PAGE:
Banking on Consumption: How do Chinese street fashion brands take off?
By CGTN's Global Business
Shopping for new outfits has long been one of the pre-Lunar New Year traditions in China. When it comes to clothes, more and more young people in the country are turning to home-grown street fashion brands.
Foreign street fashion brands were introduced to China in the late 1990s. They helped promote street culture in China and spurred local street fashion brands — including New Project Center (NPC). 
NPC was founded about ten years ago by entertainment show host Li Chen and pop singer Wilber Pan. The founder wanted it to be the birthplace of new brands. The brand soon occupied more than half of the Chinese fashion brand retailing market, in the meantime, witnessed the development of original domestic street fashion brands. 
"I was obsessed with street fashion myself and have always dreamed of establishing my own brand. However, what bothered us back then was how to sell our products," Li said.
NPC's founders, entertainment show host Li Chen (L) and pop singer Wilber Pan (R). /VCG Photo

NPC's founders, entertainment show host Li Chen (L) and pop singer Wilber Pan (R). /VCG Photo

"E-commerce was not as developed as today and buyer shops were also rare. Plus, opening my own store was not something I could afford," Li added.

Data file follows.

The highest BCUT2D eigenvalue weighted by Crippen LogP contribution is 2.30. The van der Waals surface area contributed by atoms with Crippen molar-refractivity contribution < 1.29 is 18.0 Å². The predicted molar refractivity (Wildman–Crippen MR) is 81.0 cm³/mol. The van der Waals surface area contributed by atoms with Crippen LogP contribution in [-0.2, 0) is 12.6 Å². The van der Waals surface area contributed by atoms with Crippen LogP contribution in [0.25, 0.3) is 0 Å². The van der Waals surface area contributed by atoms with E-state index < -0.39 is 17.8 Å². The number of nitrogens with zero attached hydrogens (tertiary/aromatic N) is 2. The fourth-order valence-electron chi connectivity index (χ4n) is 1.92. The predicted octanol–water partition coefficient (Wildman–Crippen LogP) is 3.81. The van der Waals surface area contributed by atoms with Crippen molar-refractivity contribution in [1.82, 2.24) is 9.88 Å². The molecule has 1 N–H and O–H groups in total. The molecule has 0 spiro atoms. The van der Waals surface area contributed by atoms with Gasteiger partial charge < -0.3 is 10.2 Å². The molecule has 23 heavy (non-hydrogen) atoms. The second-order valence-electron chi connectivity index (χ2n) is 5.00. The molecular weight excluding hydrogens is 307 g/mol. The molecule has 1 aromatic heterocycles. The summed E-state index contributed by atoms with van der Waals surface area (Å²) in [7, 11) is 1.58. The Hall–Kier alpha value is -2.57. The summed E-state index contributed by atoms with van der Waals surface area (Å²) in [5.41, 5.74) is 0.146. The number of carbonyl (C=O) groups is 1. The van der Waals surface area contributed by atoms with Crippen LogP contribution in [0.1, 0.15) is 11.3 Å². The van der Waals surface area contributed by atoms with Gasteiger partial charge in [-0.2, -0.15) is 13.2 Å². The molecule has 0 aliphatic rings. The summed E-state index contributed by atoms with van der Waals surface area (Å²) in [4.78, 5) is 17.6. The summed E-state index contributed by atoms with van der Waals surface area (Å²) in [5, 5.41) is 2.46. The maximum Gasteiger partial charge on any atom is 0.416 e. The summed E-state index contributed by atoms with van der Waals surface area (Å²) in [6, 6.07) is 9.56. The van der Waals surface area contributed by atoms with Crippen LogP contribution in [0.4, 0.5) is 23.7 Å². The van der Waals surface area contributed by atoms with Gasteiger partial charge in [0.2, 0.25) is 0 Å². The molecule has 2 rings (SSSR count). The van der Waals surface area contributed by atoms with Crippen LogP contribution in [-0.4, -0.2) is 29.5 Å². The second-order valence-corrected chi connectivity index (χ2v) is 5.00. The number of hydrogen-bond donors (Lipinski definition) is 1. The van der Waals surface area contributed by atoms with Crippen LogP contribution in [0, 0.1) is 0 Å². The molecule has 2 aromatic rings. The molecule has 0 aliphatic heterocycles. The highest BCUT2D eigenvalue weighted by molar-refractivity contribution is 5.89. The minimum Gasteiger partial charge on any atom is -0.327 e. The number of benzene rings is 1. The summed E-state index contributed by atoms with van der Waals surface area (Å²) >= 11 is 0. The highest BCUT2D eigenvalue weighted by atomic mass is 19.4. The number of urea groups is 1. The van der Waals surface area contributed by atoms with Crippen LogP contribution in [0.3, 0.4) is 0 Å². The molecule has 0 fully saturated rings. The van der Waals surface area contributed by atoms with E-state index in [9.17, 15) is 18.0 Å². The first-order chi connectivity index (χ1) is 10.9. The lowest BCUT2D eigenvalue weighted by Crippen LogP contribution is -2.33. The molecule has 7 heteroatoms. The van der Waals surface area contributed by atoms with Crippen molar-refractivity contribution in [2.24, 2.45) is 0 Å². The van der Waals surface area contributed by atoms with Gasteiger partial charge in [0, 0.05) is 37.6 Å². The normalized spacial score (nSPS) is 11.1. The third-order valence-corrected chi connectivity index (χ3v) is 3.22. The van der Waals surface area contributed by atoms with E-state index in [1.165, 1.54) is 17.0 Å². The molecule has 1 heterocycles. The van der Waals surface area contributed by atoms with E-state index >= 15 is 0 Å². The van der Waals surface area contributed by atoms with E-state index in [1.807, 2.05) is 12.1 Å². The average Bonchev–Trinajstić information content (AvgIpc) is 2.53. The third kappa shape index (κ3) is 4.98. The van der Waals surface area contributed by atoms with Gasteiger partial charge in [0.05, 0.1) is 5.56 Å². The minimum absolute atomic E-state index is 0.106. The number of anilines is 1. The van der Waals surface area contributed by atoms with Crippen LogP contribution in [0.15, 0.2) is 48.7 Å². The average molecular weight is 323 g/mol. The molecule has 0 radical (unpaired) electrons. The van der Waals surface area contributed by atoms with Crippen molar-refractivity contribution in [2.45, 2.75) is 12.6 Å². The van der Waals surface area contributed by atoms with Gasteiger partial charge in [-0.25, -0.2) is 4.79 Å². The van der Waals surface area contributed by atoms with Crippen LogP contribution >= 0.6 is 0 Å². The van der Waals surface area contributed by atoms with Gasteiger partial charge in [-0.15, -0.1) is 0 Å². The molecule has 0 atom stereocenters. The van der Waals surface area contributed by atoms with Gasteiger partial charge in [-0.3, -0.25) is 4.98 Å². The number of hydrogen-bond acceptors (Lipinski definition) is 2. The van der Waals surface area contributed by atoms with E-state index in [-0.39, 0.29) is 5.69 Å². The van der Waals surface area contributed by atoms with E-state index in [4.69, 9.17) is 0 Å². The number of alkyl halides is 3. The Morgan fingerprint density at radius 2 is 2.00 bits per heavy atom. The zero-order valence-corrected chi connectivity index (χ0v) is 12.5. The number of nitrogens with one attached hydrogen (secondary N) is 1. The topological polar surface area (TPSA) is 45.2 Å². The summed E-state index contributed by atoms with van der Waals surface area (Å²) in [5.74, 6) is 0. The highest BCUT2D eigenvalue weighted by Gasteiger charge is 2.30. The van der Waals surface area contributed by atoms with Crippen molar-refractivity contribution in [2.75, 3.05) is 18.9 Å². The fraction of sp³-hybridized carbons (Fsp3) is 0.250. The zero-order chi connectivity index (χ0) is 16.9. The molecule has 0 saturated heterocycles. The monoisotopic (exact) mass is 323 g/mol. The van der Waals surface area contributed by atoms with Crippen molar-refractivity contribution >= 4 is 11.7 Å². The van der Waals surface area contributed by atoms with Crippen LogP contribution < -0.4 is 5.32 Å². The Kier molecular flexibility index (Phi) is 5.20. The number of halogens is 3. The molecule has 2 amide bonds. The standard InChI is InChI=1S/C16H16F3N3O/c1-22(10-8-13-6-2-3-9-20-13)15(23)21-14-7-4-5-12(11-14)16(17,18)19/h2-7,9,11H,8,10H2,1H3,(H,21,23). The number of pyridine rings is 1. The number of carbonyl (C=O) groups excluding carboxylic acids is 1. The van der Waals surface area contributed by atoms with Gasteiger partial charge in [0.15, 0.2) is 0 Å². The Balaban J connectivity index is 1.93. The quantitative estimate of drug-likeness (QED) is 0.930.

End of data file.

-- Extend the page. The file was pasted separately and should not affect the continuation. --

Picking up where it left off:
Li came up with the idea of running a store together with other designers, selling various Chinese street fashion brands. But the business didn't go smoothly in the beginning.
"The products we used to sell… they were mostly poor in quality and lacked unique designs. But luckily, the brands get to grow with the market and the customers. I think NPC gave hope to young people by letting them know that as long as they have good ideas and designs, they have a chance to take a spot in our shop," said Li.
Meanwhile, the designers are realizing that they have to distinguish themselves with real cultural roots to stay competitive. 
The Wu Dao sneakers by Chinese sportswear brand Li Ning were inspired by traditional Chinese culture. The sneakers wowed the market after their debut at last year's New York Fashion Week. 
"I was reading the classic Buddhist text Diamond Sutra when we were planning the product. Wu Dao was the word I often came across in the book. It is annotated as ‘understanding the philosophy of life', meaning that people need to figure out the things they really want to do to achieve the best state of life,” said Zhou Shijie, representative for Li Ning Shoe Designing Team.
China's original street fashion designers are lucky enough to have a rapidly expanding market. Financial news portal Yicai's data center "CBN Data" reported that last year the money spent on clothes made by Chinese designers increased 450 percent year-on-year.
The data also indicated that people born after the 1990s favor creative products that highlight distinctiveness, and contributed 65 percent to the purchase of those clothes created by Chinese designers. 
However, some say speed means bubbles. Chinese culture elements are still often abused instead of being appropriately embedded. It's not easy for young brands to keep from getting lost in the fast-changing market.
"For the future, first of all, we will continue to promote and flesh out the culture of the young as a lifestyle, not just outfits. Secondly, we will improve the quality of products, secure our supply chain and collect good designs. Thirdly, we will focus on the offline retailing, making our stores places for young people to learn about fashion and interact with each other,” Li advised.